The Hirsute Woman: Challenges in Evaluation and Management

    September 2011 in “Endocrine Practice
    Rodis Paparodis, Andrea Dunaif
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    TLDR Most hirsutism cases are due to PCOS, and treatment focuses on lowering testosterone and blocking its effects.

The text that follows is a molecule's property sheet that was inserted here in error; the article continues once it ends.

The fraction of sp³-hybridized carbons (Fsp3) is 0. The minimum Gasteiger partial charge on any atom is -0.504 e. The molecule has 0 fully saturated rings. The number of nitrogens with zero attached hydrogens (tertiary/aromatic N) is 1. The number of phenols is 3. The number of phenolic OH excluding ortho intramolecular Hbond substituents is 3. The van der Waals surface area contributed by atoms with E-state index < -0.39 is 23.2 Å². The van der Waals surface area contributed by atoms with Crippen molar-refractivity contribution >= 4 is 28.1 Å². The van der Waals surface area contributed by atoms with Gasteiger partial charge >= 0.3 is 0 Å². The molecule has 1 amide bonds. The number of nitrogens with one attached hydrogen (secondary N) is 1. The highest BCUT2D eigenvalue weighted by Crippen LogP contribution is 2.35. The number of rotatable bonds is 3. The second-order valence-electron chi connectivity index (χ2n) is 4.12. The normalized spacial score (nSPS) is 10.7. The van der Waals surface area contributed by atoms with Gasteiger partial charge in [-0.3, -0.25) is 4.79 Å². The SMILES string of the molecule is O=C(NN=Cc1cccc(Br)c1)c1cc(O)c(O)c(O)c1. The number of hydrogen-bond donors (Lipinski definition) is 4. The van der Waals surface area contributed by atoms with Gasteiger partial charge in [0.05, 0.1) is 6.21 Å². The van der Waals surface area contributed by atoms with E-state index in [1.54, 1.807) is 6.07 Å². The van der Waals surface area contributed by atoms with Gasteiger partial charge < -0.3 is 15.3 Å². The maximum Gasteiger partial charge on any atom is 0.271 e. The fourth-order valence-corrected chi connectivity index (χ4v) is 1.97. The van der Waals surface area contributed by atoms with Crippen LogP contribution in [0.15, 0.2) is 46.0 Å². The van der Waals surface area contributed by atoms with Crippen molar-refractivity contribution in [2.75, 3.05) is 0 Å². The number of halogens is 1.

The document from 2011 provides an overview of hirsutism, its causes, diagnosis, and treatment options. It explains that hirsutism is often caused by conditions such as polycystic ovary syndrome (PCOS), which was the most common cause in a study of 2445 patients, accounting for 70.6% of cases. Other causes include nonclassic congenital adrenal hyperplasia (NCCAH), androgen-secreting neoplasms, hyperprolactinemia, and hypothyroidism. The evaluation of hirsutism should include a detailed history, physical examination, and specific blood tests, with consideration of race and ethnicity in the assessment. Treatment options include oral contraceptives, antiandrogens like spironolactone and flutamide, and insulin-sensitizing drugs like metformin, particularly for women with PCOS who are considering pregnancy. The document concludes that serious disorders presenting as hirsutism are rare and that treatment aims to reduce testosterone production and bioavailability, as well as block androgen action in tissues.
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